The Bookworm Beat 2-12-15 — “Been there done that” edition and Open Thread

Woman writingPart of my mother’s behavior as a drama queen is to try to take on the borrowed glory of other people’s suffering. When my sister has a cold, my mother calls me to say “You don’t know how worried I am. What if it turns into pneumonia? What if she dies? I can barely eat I’m so upset.”

Recently, my mother called to tell me that she was beside herself because one of her recently widowed friends is holed up in a hotel room and having a hard time figuring out how to pay her bills. That sounds kind of sad, doesn’t it? But what I and my mother both know is that this woman made the grasshopper, in the Aesop’s fable about the “Ant and the Grasshopper,” look like model of sober rectitude and long-term planning.

For years, with accelerating force as the friend’s husband became increasingly ill, my mother dutifully nagged this friend to learn how to drive, balance a check book, make peace with her children, check on insurance, and all the other daily life tasks that people need to survive on their own. Every time, the friend told my mother, “I’m not that type of person. I don’t need to worry about the future. I need to be free.”

Well, said friend is free now — free to fail and to do so quickly. Naturally, Mom called to tell me “I’m so upset. I don’t know what to do. I feel sick with worry.”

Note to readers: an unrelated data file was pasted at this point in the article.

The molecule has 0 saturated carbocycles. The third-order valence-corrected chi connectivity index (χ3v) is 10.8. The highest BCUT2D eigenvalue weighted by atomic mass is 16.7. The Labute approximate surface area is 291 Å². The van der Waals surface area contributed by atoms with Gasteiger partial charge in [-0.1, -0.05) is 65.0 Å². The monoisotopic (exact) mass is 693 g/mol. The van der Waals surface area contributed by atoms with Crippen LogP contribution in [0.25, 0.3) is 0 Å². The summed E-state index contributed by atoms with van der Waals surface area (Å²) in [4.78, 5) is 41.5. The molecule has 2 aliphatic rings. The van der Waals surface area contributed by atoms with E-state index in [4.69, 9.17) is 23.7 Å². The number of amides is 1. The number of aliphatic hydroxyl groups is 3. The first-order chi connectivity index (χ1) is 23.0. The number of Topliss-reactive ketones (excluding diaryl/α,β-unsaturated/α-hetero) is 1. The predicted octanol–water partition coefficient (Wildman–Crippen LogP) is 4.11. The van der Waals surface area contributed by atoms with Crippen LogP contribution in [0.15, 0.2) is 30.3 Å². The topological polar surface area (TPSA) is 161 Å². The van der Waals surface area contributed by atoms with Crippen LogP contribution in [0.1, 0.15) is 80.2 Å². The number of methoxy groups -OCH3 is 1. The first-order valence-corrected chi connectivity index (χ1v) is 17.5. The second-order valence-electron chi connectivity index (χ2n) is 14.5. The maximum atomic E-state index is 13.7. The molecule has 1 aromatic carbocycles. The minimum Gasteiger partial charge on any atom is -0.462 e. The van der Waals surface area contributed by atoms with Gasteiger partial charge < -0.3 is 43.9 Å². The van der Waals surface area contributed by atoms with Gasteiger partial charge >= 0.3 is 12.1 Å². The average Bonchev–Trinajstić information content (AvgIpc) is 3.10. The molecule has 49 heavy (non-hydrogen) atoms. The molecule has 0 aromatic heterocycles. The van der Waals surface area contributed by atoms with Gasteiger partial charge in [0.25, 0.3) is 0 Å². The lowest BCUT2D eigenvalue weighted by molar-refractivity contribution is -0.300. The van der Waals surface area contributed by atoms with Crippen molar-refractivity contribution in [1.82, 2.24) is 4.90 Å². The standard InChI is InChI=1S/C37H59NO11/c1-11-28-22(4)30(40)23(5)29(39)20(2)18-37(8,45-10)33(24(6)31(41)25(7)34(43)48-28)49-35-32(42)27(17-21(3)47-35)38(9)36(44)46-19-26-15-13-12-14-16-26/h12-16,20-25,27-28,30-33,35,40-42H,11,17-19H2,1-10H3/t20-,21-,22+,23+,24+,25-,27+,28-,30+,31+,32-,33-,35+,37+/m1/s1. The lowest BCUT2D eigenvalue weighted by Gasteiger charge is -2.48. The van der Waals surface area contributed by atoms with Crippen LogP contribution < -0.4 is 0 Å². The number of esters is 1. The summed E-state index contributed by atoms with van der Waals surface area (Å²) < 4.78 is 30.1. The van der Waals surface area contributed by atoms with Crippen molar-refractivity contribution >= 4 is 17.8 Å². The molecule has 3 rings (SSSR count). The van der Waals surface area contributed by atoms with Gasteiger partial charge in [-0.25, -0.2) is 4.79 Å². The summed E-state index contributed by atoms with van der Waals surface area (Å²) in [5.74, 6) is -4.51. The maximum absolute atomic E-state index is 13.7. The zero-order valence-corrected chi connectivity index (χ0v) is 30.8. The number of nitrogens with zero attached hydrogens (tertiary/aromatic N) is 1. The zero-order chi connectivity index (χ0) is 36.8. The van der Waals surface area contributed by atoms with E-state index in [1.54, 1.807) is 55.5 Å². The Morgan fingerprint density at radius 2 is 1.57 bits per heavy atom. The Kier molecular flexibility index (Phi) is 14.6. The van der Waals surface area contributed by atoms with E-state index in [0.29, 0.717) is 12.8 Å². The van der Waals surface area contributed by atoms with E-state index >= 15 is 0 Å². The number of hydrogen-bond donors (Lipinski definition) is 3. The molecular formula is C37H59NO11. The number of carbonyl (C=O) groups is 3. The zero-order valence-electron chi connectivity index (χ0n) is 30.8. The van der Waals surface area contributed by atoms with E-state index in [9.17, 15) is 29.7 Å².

I was unimpressed. “Mom,” I said. “If your friend had planned diligently, or even not been actively stupid, you would have been right to worry about her well-being, and might even have been called upon to offer aid when things went flipsy-wopsy in her life. As it is, though, she made her bed and that’s that. You can watch the spectacle of her decline and certainly offer her kind words in place of ‘I told you so,’ but you certainly shouldn’t get emotionally involved.”

This convoluted narrative has a point. As I see it, we’re reaching a crisis point with the Obama administration. For years, I, along with the rest of America’s conservatives, have been squawking about a White House of lies; a dishonest media; Obama’s affinity for tyranny; Obama’s (and the media’s) Islamophilia, which is coupled with anti-Americanism, anti-Semitism, and anti-Christian sentiment; the disastrous effect of socialized mismanagement and crony capitalism on the American economy; the fraud of climate change; the scam of Leftist race mongering; and innumerable other things that are anathema to America’s overriding affinity for freedom and individual worth.

And yes, I hear the usual suspects going on about America’s failings, but America has consistently righted those wrongs, often with spilled blood, when her native instinct for independence from government tyranny reasserted itself.  We err, but we also self-correct, which is more than I can say for Obama’s favorite leaders, religions, and nations.

In 2008, we prescient conservatives tried to keep Obama out of the White House, even if that meant letting McCain in. In 2012, we tried again, even though that meant backing the decent but bloodless Romney.